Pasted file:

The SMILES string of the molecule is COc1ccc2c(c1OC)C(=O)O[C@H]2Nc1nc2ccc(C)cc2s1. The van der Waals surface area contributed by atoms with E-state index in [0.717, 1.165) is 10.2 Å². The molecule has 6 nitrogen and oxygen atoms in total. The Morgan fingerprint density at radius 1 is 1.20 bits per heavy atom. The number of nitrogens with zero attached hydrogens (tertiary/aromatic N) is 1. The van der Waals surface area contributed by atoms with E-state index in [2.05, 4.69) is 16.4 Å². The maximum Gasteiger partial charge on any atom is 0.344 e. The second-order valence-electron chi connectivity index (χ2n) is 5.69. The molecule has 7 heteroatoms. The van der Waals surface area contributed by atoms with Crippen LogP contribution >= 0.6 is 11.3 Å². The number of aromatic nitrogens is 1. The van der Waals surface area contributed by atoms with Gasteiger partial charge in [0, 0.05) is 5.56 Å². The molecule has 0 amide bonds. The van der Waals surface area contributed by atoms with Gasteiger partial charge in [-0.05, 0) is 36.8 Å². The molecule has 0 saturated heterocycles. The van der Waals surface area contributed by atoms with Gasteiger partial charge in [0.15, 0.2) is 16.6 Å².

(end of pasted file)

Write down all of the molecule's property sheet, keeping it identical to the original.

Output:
The SMILES string of the molecule is COc1ccc2c(c1OC)C(=O)O[C@H]2Nc1nc2ccc(C)cc2s1. The van der Waals surface area contributed by atoms with E-state index in [0.717, 1.165) is 10.2 Å². The molecule has 6 nitrogen and oxygen atoms in total. The Morgan fingerprint density at radius 1 is 1.20 bits per heavy atom. The number of nitrogens with zero attached hydrogens (tertiary/aromatic N) is 1. The van der Waals surface area contributed by atoms with E-state index in [2.05, 4.69) is 16.4 Å². The maximum Gasteiger partial charge on any atom is 0.344 e. The second-order valence-electron chi connectivity index (χ2n) is 5.69. The molecule has 7 heteroatoms. The van der Waals surface area contributed by atoms with Crippen LogP contribution >= 0.6 is 11.3 Å². The number of aromatic nitrogens is 1. The van der Waals surface area contributed by atoms with Gasteiger partial charge in [0, 0.05) is 5.56 Å². The molecule has 0 amide bonds. The van der Waals surface area contributed by atoms with Gasteiger partial charge in [-0.05, 0) is 36.8 Å². The molecule has 0 saturated heterocycles. The van der Waals surface area contributed by atoms with Gasteiger partial charge in [0.15, 0.2) is 16.6 Å².